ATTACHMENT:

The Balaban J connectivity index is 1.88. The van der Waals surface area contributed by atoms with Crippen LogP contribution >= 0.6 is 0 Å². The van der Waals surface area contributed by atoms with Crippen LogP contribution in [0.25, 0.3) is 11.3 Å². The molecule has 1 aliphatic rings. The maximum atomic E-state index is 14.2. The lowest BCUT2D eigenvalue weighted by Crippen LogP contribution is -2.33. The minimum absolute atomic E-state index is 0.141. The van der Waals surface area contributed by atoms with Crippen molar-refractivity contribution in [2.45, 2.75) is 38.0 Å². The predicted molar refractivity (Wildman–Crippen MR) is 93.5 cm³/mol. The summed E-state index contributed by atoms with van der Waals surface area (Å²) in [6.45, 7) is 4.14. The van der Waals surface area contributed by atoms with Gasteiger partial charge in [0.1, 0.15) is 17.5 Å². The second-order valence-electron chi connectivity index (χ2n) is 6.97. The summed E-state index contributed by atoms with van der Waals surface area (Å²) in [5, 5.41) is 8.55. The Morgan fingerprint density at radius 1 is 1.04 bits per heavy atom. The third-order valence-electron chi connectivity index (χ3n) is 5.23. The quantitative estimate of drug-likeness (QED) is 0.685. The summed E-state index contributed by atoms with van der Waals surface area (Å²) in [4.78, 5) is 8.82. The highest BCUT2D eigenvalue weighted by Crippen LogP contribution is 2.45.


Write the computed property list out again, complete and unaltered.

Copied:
The Balaban J connectivity index is 1.88. The van der Waals surface area contributed by atoms with Crippen LogP contribution >= 0.6 is 0 Å². The van der Waals surface area contributed by atoms with Crippen LogP contribution in [0.25, 0.3) is 11.3 Å². The molecule has 1 aliphatic rings. The maximum atomic E-state index is 14.2. The lowest BCUT2D eigenvalue weighted by Crippen LogP contribution is -2.33. The minimum absolute atomic E-state index is 0.141. The van der Waals surface area contributed by atoms with Crippen molar-refractivity contribution in [2.45, 2.75) is 38.0 Å². The predicted molar refractivity (Wildman–Crippen MR) is 93.5 cm³/mol. The summed E-state index contributed by atoms with van der Waals surface area (Å²) in [6.45, 7) is 4.14. The van der Waals surface area contributed by atoms with Gasteiger partial charge in [0.1, 0.15) is 17.5 Å². The second-order valence-electron chi connectivity index (χ2n) is 6.97. The summed E-state index contributed by atoms with van der Waals surface area (Å²) in [5, 5.41) is 8.55. The Morgan fingerprint density at radius 1 is 1.04 bits per heavy atom. The third-order valence-electron chi connectivity index (χ3n) is 5.23. The quantitative estimate of drug-likeness (QED) is 0.685. The summed E-state index contributed by atoms with van der Waals surface area (Å²) in [4.78, 5) is 8.82. The highest BCUT2D eigenvalue weighted by Crippen LogP contribution is 2.45.